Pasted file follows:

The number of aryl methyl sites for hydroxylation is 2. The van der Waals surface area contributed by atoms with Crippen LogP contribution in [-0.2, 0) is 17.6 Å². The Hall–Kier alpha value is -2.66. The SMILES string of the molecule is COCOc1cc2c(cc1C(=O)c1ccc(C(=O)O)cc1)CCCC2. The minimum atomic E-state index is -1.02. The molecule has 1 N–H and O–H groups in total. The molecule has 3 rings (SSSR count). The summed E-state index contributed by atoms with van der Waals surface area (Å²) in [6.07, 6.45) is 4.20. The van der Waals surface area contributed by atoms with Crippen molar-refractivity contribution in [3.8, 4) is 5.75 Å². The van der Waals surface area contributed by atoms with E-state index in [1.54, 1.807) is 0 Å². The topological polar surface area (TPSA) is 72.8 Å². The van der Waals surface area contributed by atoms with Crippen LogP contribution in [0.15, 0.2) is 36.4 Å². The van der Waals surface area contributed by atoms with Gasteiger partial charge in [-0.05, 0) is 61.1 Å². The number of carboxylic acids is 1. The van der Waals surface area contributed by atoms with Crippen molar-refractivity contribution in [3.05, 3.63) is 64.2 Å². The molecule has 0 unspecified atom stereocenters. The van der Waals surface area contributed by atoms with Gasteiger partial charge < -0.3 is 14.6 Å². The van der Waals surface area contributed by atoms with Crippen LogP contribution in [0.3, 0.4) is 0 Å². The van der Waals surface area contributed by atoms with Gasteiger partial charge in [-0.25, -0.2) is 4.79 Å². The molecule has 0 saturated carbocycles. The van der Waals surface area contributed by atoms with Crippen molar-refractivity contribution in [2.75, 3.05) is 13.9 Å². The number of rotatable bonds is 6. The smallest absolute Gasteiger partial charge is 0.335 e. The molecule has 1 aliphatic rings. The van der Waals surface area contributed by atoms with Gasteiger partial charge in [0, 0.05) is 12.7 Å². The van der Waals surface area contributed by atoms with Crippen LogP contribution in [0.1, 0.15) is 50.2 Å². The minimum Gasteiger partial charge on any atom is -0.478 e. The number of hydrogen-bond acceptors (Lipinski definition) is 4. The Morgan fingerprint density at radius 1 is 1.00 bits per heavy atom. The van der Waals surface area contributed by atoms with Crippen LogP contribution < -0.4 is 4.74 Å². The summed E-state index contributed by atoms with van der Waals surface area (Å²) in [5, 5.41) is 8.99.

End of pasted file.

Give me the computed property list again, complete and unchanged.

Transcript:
The number of aryl methyl sites for hydroxylation is 2. The van der Waals surface area contributed by atoms with Crippen LogP contribution in [-0.2, 0) is 17.6 Å². The Hall–Kier alpha value is -2.66. The SMILES string of the molecule is COCOc1cc2c(cc1C(=O)c1ccc(C(=O)O)cc1)CCCC2. The minimum atomic E-state index is -1.02. The molecule has 1 N–H and O–H groups in total. The molecule has 3 rings (SSSR count). The summed E-state index contributed by atoms with van der Waals surface area (Å²) in [6.07, 6.45) is 4.20. The van der Waals surface area contributed by atoms with Crippen molar-refractivity contribution in [3.8, 4) is 5.75 Å². The van der Waals surface area contributed by atoms with E-state index in [1.54, 1.807) is 0 Å². The topological polar surface area (TPSA) is 72.8 Å². The van der Waals surface area contributed by atoms with Crippen LogP contribution in [0.15, 0.2) is 36.4 Å². The van der Waals surface area contributed by atoms with Gasteiger partial charge in [-0.05, 0) is 61.1 Å². The number of carboxylic acids is 1. The van der Waals surface area contributed by atoms with Crippen molar-refractivity contribution in [3.05, 3.63) is 64.2 Å². The molecule has 0 unspecified atom stereocenters. The van der Waals surface area contributed by atoms with Gasteiger partial charge < -0.3 is 14.6 Å². The van der Waals surface area contributed by atoms with Crippen LogP contribution in [0.3, 0.4) is 0 Å². The van der Waals surface area contributed by atoms with Gasteiger partial charge in [-0.25, -0.2) is 4.79 Å². The molecule has 0 saturated carbocycles. The van der Waals surface area contributed by atoms with Crippen molar-refractivity contribution in [2.75, 3.05) is 13.9 Å². The number of rotatable bonds is 6. The smallest absolute Gasteiger partial charge is 0.335 e. The molecule has 1 aliphatic rings. The van der Waals surface area contributed by atoms with Gasteiger partial charge in [0, 0.05) is 12.7 Å². The van der Waals surface area contributed by atoms with Crippen LogP contribution in [0.1, 0.15) is 50.2 Å². The minimum Gasteiger partial charge on any atom is -0.478 e. The number of hydrogen-bond acceptors (Lipinski definition) is 4. The Morgan fingerprint density at radius 1 is 1.00 bits per heavy atom. The van der Waals surface area contributed by atoms with Crippen LogP contribution < -0.4 is 4.74 Å². The summed E-state index contributed by atoms with van der Waals surface area (Å²) in [5, 5.41) is 8.99.